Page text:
Graphic depicting bacteria under a magnifying glass.

Coming Soon to a Lab Near You

By Dirk Hoffman

Published October 18, 2023

The Department of Microbiology and Immunology has two new faculty members starting later this year who are eager to recruit new members to their research labs.


Multidisciplinary Approaches to Studying Gut Bacteria

Yolanda Yue Huang, PhD, will be joining the Jacobs School of Medicine and Biomedical Sciences as an assistant professor of microbiology and immunology on Dec. 1.

She comes from Lawrence Berkeley National Laboratory where she worked in the group of Adam Arkin, PhD, as an Astellas Pharma awardee of the Life Sciences Research Foundation postdoctoral fellowship.

The laboratory is a U.S Department of Energy Office of Science national laboratory managed by the University of California. There, she developed a novel high-throughput functional genomic approach to study gut bacteria.

Huang grew up in Canada and completed her Bachelor of Science degree in biochemistry at McGill University.

She then pursued a doctoral degree in chemical biology in the lab of Emily Balskus, PhD, at Harvard University. Her thesis work uncovered a new radical enzyme responsible for anaerobic amino acid metabolism.

“What makes this pathway interesting is that the amino acid is predominantly sourced from the host — diet and abundant host proteins. This highlights how microbes have evolved to metabolize abundant nutrients available in the gut environment,” Huang says.

One challenge in the microbiome field is that most microbes have not been characterized.

“The amount of sequencing data is increasing exponentially, but it is really difficult to translate this data into biological functions. I am excited to tackle this knowledge gap by leveraging multidisciplinary approaches in my group,”  Huang says.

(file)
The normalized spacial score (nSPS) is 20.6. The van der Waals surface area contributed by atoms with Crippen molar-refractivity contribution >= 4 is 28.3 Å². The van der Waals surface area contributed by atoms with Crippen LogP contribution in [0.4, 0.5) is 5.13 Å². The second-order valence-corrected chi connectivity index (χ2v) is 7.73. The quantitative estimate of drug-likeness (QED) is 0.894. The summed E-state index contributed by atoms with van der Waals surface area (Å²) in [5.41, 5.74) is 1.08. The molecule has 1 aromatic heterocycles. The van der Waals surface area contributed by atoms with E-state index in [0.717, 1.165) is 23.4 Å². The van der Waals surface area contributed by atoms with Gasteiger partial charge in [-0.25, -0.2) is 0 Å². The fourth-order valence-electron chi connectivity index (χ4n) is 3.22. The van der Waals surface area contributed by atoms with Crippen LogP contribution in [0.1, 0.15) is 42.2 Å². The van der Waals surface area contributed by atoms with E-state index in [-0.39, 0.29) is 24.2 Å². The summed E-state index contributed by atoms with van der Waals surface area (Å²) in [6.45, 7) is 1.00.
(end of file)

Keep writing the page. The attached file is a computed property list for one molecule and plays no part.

Specifically, the Huang lab will combine high-throughput functional genomics, bioinformatics, biochemistry, and microbiology to rapidly connect genes to phenotypes for characterizations at the molecular level.

Another focus of the group will be to study how bacteriophages (bacterial viruses) influence bacterial functions and composition dynamics. Phages encode an even greater proportion of unknown genetic information and their role in the gut is not well understood.

“I am super excited to embark on the next chapter of my career and to be joining the vibrant scientific community at UB. I especially look forward to mentoring trainees at all levels and enabling them in their career paths,” Huang says.

For more information about the Huang lab, contact Huang at

Research Focused on Bacterial Pathogens

Ryan C. Hunter, PhD, is an associate professor of microbiology and immunology, who will be joining the Jacobs School faculty on a full-time basis Nov. 23.

He received his Bachelor of Science degree from the University of Guelph in Canada in 2001. He went on to pursue postbaccalaureate research at NASA’s Jet Propulsion Laboratory prior to earning his doctoral degree in microbiology 2007 under the direction of Terry J. Beveridge, PhD, at the University of Guelph.

His graduate work focused on the microbial adaptation to their growth environments, their role in metal redox transformations, and their broader impacts on global elemental cycling. 

Subsequently, Hunter was awarded a Canadian Cystic Fibrosis Foundation postdoctoral fellowship for studies at the Massachusetts Institute of Technology and was named a HHMI postdoctoral scholar at the California Institute of Technology in the lab of Dianne K. Newman, PhD.

Hunter and Newman used a multidisciplinary approach to define the in vivo chemical environment of the cystic fibrosis airways, and how bacterial pathogens adapt to and co-evolve with the host over time.

In 2012, Hunter received a National Institutes of Health Pathway to Independence Award (K99/R00) and joined the faculty in the Microbiology department at the University of Minnesota in 2013.

Since the start of his independent career, Hunter’s research has focused on the in vivo physiology of bacterial pathogens and how they obtain nutrients from the host.

He has a particular interest in mucus-microbe interactions, and manipulating those interactions to shape our microbiota in many disease contexts (cystic fibrosis, chronic sinusitis, periodontal disease, and GI complications including colorectal cancer).

The Hunter lab opens its doors in the Department of Microbiology and Immunology at the Jacobs School in November 2023.

For more information about the Hunter lab, contact Hunter at